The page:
As a counselor and clinical intern I saw myself mirrored in the faces and stories of the moms/ parents I worked with. I knew that tired sadness, the desperation for some air...

The pandemic for many parents, but disproportionately Black parents has been rough. Cut off from our usual sources of support, lack of flexibility from employers, and having to be everything and everybody for the kids has been debilitating. I'm no exception. As we got deeper and deeper into isolation I could feel the walls and shadows closing in. But here's the thing- my depression had really nothing to do with my physiological state of being a postpartum woman- it had almost everything to do with spending my postpartum alone with a toddler and an infant, under the stress of a global pandemic. As a counselor and clinical intern, I saw myself mirrored in the faces and stories of the moms/ parents I worked with. I knew that tired sadness, the desperation for some air. This is not how postpartum should be. I'm still working my way out, as I write this, literally taking things day by day. On the surface I'm sure folks think I've been super successful this past year in spite of everything, and I have two amazing kids. Depression and anxiety doesn't care though. That mountain of laundry staring at me tells me I've failed yet again. It's a lie, I know that. I HAVE accomplished some amazing things this year. My kids are alive and loved. I have an incredibly supportive and patient spouse. I'm still breastfeeding a toddler. I take my IBCLC exam in the fall. I'm learning to rest when I need to rest. To say no. To preserve my peace.

Postpartum is not an illness.

If you're reading this, I want you to know that postpartum is not something to fear.


It's not the boogeyman.


It SHOULD be restorative, healing, comforting. A time for you to learn who you are as a parent/ mother, to be loved on, and celebrated. YOU JUST MADE A WHOLE HUMAN BEING! There's a reason that " the mother" has been historically revered throughout time. We need to return to caring for the postpartum body the way we obsess over the newborn. In fact, by focusing our attention to the birthing parent we can ensure that they are their healthiest and whole self, able to fully care for their infant. Studies show that parents who have strong postpartum support have lower incidences of postnatal mood disorders. Many cultures around the world have traditions where birthing parents are waited on hand and foot; being surrounded by their loved ones (typically their mothers, aunts, grandmothers, or sisters), with the goal of healing the body and spirit from childbirth and guiding them into parent/ motherhood.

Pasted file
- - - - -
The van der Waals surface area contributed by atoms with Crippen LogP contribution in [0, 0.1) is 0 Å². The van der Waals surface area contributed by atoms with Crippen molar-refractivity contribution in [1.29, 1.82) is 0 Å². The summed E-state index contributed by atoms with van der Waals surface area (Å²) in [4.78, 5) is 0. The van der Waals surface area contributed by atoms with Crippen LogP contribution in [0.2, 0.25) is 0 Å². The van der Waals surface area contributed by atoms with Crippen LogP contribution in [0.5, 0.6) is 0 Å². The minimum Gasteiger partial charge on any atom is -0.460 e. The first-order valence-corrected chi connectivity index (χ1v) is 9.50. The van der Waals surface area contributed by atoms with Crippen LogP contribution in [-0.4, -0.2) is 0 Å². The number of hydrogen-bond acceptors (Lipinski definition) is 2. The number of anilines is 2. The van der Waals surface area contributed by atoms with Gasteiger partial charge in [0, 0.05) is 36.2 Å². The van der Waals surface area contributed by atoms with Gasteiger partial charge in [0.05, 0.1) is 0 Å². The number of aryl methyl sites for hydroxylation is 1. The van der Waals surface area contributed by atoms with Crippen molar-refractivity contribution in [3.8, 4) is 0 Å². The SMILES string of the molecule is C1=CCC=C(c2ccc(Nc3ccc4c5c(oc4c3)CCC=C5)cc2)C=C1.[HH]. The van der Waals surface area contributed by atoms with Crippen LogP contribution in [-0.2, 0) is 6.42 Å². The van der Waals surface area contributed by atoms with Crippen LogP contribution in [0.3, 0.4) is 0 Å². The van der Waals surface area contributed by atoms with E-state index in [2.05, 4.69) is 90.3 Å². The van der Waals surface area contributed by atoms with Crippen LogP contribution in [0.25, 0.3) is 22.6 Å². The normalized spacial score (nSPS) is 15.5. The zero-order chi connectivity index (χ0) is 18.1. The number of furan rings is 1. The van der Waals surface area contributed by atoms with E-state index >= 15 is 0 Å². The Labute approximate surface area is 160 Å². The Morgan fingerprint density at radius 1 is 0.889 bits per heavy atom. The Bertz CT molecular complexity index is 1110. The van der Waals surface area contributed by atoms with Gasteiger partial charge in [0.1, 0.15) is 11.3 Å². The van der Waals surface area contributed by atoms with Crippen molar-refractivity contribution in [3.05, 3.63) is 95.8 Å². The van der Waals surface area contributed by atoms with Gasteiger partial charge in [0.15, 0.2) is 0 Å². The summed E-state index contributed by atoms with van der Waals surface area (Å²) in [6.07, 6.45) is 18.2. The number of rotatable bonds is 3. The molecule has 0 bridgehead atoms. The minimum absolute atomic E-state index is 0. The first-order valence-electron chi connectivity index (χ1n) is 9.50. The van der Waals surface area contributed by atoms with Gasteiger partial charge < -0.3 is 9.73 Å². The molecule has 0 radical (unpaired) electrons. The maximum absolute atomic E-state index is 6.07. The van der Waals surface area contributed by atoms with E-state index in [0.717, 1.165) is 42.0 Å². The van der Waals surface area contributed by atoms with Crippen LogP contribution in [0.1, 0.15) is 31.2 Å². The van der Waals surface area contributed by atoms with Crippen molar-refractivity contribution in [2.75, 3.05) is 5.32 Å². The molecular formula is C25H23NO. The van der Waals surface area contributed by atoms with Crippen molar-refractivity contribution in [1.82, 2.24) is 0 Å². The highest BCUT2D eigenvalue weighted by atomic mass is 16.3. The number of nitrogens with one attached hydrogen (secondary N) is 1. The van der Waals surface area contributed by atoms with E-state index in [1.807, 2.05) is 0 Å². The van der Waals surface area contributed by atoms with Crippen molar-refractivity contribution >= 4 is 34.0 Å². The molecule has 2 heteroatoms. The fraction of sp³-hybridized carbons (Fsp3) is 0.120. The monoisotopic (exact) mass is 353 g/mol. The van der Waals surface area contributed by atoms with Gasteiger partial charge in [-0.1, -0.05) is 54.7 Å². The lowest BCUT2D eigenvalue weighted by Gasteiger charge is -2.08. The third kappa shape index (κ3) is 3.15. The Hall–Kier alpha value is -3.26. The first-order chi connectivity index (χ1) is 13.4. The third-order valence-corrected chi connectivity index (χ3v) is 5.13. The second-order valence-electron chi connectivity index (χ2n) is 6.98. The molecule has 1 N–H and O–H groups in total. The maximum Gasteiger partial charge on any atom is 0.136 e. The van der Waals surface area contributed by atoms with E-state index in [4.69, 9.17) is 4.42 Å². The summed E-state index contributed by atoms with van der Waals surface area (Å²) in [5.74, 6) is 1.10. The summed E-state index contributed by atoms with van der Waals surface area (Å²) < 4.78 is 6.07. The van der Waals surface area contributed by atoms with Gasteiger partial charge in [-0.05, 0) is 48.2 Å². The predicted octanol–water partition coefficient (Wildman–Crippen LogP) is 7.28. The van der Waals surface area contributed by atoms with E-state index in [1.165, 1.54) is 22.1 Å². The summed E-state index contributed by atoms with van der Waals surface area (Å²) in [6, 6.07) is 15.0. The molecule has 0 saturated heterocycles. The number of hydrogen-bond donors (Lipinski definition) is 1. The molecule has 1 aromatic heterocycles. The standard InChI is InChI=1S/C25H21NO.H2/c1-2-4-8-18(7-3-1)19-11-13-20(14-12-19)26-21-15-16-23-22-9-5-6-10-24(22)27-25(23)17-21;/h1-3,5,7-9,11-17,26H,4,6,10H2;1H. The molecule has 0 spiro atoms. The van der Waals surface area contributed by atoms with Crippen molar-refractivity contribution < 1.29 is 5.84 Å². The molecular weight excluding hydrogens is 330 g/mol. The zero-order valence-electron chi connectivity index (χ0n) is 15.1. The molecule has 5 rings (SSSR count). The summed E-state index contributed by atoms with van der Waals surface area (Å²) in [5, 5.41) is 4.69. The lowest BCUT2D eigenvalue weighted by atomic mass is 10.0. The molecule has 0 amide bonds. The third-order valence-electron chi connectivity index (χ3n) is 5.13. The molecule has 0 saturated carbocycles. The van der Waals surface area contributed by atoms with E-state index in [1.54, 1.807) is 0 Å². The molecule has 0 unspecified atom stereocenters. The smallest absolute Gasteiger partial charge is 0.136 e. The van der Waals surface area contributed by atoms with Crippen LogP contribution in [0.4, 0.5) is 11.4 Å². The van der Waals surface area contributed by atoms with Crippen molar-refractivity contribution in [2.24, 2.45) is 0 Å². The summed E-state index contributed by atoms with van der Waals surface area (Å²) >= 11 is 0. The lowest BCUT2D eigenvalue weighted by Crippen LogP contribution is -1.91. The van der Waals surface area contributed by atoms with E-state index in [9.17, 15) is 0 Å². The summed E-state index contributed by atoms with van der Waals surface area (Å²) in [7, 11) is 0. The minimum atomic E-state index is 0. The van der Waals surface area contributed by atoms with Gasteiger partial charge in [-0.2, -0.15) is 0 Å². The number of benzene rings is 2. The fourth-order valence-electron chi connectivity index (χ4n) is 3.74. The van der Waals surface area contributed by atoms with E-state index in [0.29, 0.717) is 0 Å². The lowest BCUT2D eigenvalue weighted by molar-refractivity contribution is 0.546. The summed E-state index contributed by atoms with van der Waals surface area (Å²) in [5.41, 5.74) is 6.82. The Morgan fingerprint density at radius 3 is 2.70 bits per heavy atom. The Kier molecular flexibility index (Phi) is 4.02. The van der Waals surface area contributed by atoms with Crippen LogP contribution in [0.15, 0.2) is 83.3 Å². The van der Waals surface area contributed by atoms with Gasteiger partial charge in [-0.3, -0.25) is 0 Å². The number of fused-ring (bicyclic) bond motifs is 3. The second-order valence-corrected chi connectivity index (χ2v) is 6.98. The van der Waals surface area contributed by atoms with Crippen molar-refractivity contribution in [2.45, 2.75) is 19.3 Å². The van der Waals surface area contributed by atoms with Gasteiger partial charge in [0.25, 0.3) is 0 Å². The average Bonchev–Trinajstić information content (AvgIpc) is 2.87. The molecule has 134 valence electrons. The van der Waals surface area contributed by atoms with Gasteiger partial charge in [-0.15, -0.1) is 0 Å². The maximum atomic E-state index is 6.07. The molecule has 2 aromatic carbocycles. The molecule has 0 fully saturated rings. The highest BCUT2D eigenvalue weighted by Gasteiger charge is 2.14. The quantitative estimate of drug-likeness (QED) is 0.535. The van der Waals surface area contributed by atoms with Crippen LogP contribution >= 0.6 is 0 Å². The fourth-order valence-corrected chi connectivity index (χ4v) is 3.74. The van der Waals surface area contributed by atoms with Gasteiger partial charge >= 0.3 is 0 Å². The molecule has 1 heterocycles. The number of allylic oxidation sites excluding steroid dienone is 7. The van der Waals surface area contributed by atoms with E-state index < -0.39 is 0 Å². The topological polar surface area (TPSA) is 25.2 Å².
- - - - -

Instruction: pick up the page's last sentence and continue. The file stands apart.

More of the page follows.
Postpartum is not an illness.


Perinatal mood and anxiety disorders are, they are treatable, and it's not your fault. Help is available. And you don't need to suffer in silence. Call it by its FULL name. Antenatal or Postpartum depression. Postpartum anxiety (which is actually more common!!). Postpartum OCD, PTSD, or Psychosis. Your mental health is part of your complete health and wellness, if your heart wasn't working you would seek cardiac care. Your brain deserves the same love. And that's real.



Perinatal Mental Health Support Resources


Postpartum Support International

https://postpartum.net/

PSI Helpline: 1-800-944-4773

Text "HELP" (English): 800-944-4773

Text "HELP" (Spanish): 971-203-7773


Blue Dot Project

https://www.thebluedotproject.org/resources-for-the-bipoc-community


2020 Mom

https://www.2020mom.org/

https://www.2020mom.org/join-the-movement


NAMI

https://nami.org/home

https://nami.org/Your-Journey/Individuals-with-Mental-Illness

Local Chapters- MD

http://namimd.org/

NAMI- MD Helpline: 877-878-2371

Crisis Line: 211 press 1 or text zip code to 898-211

Email: info@namimd.org

Local Chapters- DC

https://www.namidc.org/

NAMI- DC Helpline: 202-546-0646

Crisis Line: 202-673-3219

Local Chapters- NoVA

https://www.nami-northernvirginia.org/

NAMI- NVA Helpline: 571-458-7310 x 102

Crisis Line: 703-527-4077


Shades of Blue Project

https://www.shadesofblueproject.org/online-support-groups